IZRAEL: Right.

CHARLES: So, the question is now, when somebody like Obama who's obviously a lot cooler, a lot more intelligent - at least he comes across that way - so, the question is, how do you push it? You have to be creative. But I think everybody should have an opportunity to crack wise about the president.

IZRAEL: A-Train.

IFTIKHAR: Well, I mean, I think all of us here would agree that Barack Obama is in the top one percentile of global gangster quotient. But there are...

(Soundbite of laughter)

IFTIKHAR: But there are, you know, the way he dances, for example. He's a mixture of Carlton Banks and Steve Urkel, you know?

CHARLES: That's true.

IFTIKHAR: Michelle's got the rhythm. He doesn't have it. He's got, you know, hoops. She, you know, might not have...

MARTIN: Maybe he's just keeping it hidden because he don't want to scare people.

IZRAEL: Right. I was going to say that. I mean, he might not want to go all Electric Slide, you know?

MARTIN: Can you imagine he just wants to let everybody know when (unintelligible)...

NAVARRETTE: That little fist bump, little fist bump there, yeah.

IFTIKHAR: That should be pay-per-view.

NAVARRETTE: Yeah, fist bump.

IFTIKHAR: I mean, so, you know, there are things. You know, I think we all understand that Barack is a human being like the rest of us. And I think that the longer that his administration goes on, I think we're going to see a more humanized face of Barack, both the serious and the funny. And I think that, you know, he's been the first to crack jokes about himself. And I think that he has a real sense of humor. And I think that that'll make comedians, you know, of all colors a little more comfortable as time moves on.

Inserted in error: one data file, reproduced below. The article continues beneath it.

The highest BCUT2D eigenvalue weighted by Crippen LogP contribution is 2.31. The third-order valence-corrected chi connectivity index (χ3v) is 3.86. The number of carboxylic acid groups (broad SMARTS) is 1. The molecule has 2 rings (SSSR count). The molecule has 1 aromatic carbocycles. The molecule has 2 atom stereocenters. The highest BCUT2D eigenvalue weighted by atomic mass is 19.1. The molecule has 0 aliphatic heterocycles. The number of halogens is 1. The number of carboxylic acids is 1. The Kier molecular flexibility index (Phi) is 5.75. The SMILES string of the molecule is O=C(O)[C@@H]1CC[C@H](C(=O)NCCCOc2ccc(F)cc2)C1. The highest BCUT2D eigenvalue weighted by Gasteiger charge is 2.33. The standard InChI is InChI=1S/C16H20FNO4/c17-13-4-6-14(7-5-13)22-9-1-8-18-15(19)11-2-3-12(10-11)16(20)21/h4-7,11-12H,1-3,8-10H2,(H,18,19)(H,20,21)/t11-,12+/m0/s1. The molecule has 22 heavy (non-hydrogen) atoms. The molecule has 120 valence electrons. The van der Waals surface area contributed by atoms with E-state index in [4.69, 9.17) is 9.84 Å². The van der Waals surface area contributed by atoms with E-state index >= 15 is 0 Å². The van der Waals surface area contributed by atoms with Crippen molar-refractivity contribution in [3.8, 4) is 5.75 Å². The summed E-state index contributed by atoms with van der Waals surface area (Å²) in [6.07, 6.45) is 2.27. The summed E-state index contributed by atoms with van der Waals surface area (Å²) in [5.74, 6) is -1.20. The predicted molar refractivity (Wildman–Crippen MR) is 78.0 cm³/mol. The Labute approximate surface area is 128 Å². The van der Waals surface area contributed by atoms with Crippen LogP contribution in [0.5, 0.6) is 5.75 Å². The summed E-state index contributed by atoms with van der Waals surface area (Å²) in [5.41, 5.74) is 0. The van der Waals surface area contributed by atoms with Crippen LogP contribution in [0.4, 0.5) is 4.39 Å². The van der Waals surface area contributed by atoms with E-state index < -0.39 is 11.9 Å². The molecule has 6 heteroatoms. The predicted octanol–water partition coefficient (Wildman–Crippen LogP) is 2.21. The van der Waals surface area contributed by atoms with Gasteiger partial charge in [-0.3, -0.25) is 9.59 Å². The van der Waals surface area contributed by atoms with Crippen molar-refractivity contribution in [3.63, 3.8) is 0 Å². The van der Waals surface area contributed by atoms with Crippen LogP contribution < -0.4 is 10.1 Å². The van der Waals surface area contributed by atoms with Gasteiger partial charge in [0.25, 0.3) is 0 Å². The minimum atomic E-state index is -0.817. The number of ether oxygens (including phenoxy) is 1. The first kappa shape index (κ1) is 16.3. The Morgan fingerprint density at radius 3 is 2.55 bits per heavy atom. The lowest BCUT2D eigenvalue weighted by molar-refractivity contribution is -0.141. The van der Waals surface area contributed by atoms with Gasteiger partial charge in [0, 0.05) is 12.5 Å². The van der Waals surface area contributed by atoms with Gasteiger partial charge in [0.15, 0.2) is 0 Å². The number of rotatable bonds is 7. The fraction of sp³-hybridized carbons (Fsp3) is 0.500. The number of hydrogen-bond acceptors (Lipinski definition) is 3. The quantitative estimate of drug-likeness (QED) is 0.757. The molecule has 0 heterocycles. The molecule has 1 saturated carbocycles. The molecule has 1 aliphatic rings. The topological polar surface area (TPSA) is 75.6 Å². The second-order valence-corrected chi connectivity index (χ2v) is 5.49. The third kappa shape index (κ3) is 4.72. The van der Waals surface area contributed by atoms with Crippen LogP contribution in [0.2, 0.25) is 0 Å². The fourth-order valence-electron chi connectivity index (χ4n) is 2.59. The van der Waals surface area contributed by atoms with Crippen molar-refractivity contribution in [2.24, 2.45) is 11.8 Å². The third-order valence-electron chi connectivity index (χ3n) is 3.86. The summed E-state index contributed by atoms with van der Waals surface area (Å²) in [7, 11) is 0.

IZRAEL: Word up. Well, all right, we're switching to the world of sports here. We've got Plaxico Burress has been charged with criminal possession of a weapon in the second degree. Now, he's suspended from the Giants, and some wonder if he is just one of many sports figures who feel as if they have to carry in this day and age, now, you know, all this in the wake of the whole Sean Taylor incident. You remember that incident, Nick?

CHARLES: Yeah. You know, Sean Taylor was a great strong safety at the Washington Redskins, who went back to Miami last year, where he was asleep at home with his child and his girlfriend. And robbers came in thinking that he was out of the house. And they shot him. Now, the athletes who say, you know, this is one of the reasons why we need to carry; that's different than being in a club, wearing sweats in the VIP room and shooting yourself. The other thing is, you know, these guys can afford private security. I know it's a little bit of an expense. But if you're making - if you have a $35 million or $27 million contract like Plaxico does, you can afford to pay somebody $300 a night to watch your back. You have to roll the way people in Hollywood roll. You have to roll the way Obama rolls. Roll with security. You can afford it. Pay them. Let them be on guard with the bulletproof vest and the guns, because honestly, if you have it, you're going to get in trouble.